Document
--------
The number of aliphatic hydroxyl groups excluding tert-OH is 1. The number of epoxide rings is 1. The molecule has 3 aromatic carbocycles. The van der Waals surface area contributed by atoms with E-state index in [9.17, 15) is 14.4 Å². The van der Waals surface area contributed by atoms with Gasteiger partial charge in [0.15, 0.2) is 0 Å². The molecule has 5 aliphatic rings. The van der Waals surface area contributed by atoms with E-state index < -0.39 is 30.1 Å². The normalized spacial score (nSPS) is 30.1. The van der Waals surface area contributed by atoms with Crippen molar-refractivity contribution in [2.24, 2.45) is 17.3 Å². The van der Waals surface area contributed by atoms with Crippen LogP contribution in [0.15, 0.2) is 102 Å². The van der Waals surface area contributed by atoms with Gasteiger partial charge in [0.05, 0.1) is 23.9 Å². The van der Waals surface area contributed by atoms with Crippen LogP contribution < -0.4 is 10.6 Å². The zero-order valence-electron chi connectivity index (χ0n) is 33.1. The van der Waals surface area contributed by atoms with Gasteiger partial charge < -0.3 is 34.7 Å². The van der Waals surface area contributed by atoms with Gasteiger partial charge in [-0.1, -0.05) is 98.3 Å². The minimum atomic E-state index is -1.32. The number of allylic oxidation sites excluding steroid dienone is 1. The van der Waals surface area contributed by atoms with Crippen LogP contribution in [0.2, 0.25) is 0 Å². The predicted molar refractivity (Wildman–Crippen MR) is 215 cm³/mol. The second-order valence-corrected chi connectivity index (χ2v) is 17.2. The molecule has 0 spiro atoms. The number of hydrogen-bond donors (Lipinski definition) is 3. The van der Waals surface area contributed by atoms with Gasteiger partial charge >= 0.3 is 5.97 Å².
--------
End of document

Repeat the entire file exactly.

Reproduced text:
The number of aliphatic hydroxyl groups excluding tert-OH is 1. The number of epoxide rings is 1. The molecule has 3 aromatic carbocycles. The van der Waals surface area contributed by atoms with E-state index in [9.17, 15) is 14.4 Å². The van der Waals surface area contributed by atoms with Gasteiger partial charge in [0.15, 0.2) is 0 Å². The molecule has 5 aliphatic rings. The van der Waals surface area contributed by atoms with E-state index < -0.39 is 30.1 Å². The normalized spacial score (nSPS) is 30.1. The van der Waals surface area contributed by atoms with Crippen molar-refractivity contribution in [2.24, 2.45) is 17.3 Å². The van der Waals surface area contributed by atoms with Crippen LogP contribution in [0.15, 0.2) is 102 Å². The van der Waals surface area contributed by atoms with Gasteiger partial charge in [0.05, 0.1) is 23.9 Å². The van der Waals surface area contributed by atoms with Crippen LogP contribution < -0.4 is 10.6 Å². The zero-order valence-electron chi connectivity index (χ0n) is 33.1. The van der Waals surface area contributed by atoms with Gasteiger partial charge < -0.3 is 34.7 Å². The van der Waals surface area contributed by atoms with Gasteiger partial charge in [-0.1, -0.05) is 98.3 Å². The minimum atomic E-state index is -1.32. The number of allylic oxidation sites excluding steroid dienone is 1. The van der Waals surface area contributed by atoms with Crippen LogP contribution in [0.2, 0.25) is 0 Å². The predicted molar refractivity (Wildman–Crippen MR) is 215 cm³/mol. The second-order valence-corrected chi connectivity index (χ2v) is 17.2. The molecule has 0 spiro atoms. The number of hydrogen-bond donors (Lipinski definition) is 3. The van der Waals surface area contributed by atoms with Gasteiger partial charge >= 0.3 is 5.97 Å².